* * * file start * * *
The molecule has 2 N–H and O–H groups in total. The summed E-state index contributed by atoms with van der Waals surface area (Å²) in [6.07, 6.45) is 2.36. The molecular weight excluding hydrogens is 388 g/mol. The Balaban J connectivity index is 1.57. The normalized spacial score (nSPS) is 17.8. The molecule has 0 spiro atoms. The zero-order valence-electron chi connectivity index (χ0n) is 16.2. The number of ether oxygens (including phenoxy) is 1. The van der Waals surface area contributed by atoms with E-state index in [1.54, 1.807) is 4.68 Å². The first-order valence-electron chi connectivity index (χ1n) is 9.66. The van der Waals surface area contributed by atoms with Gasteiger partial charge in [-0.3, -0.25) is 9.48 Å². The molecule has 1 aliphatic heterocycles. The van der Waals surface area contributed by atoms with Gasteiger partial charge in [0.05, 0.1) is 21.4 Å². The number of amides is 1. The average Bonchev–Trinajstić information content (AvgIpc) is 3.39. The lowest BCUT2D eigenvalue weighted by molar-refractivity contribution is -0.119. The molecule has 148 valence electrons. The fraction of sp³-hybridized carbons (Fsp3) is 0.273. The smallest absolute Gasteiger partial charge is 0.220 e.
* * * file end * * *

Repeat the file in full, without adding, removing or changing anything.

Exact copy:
The molecule has 2 N–H and O–H groups in total. The summed E-state index contributed by atoms with van der Waals surface area (Å²) in [6.07, 6.45) is 2.36. The molecular weight excluding hydrogens is 388 g/mol. The Balaban J connectivity index is 1.57. The normalized spacial score (nSPS) is 17.8. The molecule has 0 spiro atoms. The zero-order valence-electron chi connectivity index (χ0n) is 16.2. The number of ether oxygens (including phenoxy) is 1. The van der Waals surface area contributed by atoms with E-state index in [1.54, 1.807) is 4.68 Å². The first-order valence-electron chi connectivity index (χ1n) is 9.66. The van der Waals surface area contributed by atoms with Gasteiger partial charge in [-0.3, -0.25) is 9.48 Å². The molecule has 1 aliphatic heterocycles. The van der Waals surface area contributed by atoms with Gasteiger partial charge in [0.05, 0.1) is 21.4 Å². The number of amides is 1. The average Bonchev–Trinajstić information content (AvgIpc) is 3.39. The lowest BCUT2D eigenvalue weighted by molar-refractivity contribution is -0.119. The molecule has 148 valence electrons. The fraction of sp³-hybridized carbons (Fsp3) is 0.273. The smallest absolute Gasteiger partial charge is 0.220 e.